PRIMARY schoolchildren in Old Portsmouth are getting acquainted with two highly intelligent new classmates this term – rats.
The class pets who have been named after the American cartoon characters Phineas and Ferb are so popular that youngsters at St Jude’s Primary will be putting names in a hat to take them home during half-term.
Despite initial reservations, the boys and girls in year three are wasting no time teaching their furry friends new tricks.
They hope the resourceful rodents will soon be able to recognise their names, find their way through a maze and distinguish between two differently-coloured bowls with food inside.
Jude Peattie, seven, said: ‘They haven’t learned much yet but it’s still early days and I’m looking forward to the day they can perform lots of fun tricks.
‘When I heard we were getting pet rats I thought they would be toys, so it was a big surprise to find out they were real.
‘I hope I get to take them home in half-term, especially Phineas who is very friendly and likes to play.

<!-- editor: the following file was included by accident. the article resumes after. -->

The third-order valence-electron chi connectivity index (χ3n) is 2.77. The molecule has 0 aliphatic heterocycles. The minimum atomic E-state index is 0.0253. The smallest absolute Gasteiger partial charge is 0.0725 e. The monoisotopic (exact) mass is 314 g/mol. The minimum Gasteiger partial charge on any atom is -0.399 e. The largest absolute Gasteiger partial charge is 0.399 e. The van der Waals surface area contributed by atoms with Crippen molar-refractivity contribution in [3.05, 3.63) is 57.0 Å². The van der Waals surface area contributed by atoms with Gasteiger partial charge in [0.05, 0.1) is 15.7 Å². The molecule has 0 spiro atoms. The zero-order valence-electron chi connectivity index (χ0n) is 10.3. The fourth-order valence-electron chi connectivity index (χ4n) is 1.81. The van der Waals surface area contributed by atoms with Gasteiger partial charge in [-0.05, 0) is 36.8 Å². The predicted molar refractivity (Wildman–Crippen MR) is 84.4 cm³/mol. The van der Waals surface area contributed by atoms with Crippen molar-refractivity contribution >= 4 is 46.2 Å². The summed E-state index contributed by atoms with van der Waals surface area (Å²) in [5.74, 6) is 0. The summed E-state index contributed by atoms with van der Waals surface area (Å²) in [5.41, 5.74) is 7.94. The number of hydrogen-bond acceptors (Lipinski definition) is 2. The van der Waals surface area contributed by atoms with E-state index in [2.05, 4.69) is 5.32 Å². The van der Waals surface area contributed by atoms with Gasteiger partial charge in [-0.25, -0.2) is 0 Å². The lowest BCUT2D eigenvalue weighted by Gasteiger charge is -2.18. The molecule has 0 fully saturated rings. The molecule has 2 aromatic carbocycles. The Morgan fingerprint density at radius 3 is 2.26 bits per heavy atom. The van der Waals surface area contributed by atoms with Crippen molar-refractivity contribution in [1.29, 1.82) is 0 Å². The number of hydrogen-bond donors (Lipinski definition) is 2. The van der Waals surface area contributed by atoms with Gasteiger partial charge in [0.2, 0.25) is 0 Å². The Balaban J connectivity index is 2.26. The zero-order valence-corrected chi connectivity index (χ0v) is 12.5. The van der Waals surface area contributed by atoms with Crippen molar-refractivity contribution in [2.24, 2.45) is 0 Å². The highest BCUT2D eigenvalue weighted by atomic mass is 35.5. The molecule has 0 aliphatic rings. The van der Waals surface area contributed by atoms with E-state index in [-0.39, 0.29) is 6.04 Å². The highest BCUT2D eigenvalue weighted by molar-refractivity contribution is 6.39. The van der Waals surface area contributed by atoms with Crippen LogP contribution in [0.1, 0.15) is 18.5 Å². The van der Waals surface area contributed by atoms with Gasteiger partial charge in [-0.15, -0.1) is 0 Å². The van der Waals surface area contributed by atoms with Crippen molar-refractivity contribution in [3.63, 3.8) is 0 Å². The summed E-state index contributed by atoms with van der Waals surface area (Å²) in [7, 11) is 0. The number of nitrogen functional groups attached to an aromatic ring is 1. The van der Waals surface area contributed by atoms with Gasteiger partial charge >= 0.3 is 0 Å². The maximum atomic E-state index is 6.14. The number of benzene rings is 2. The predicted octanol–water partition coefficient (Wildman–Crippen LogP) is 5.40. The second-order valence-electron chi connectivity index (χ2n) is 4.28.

‘Rats get a bit of a bad reputation.
‘People say they are scary and dirty, but we’ve all seen another side to them.’
Scarlett Harris, seven, admits her initial reaction to the rats was ‘they’re disgusting’.
She said: ‘My dad used to have a pet rat and when he let it out it would go to the rubbish bin and nibble away, so I didn’t like them at all.
‘But Phineas and Ferb are tiny and really cute and I’ve been amazed at how clever they are. We all sit in a circle to let them out for a run but they’ve managed to find little gaps to get out.
‘My favourite is Ferb because he is quiet and he doesn’t like to come out of his cage. I like to give him a cuddle and let him sit on my shoulder. This experience has taught me you can change your mind about things.
‘I like rats now and I know I’ll like them even when they grow very big.’
Nina Evans, a year three teacher who has owned rats in the past, said she thought they would make great pets.
She said: ‘Rats are highly intelligent and fun animals and they are not full of disease.
‘When I first suggested the idea to the class there was a little apprehension and one pupil said “they spread the plague” but now the children absolutely love them.
‘Phineas and Ferb are only six weeks old but I’m confident they will learn to do lots of clever things.’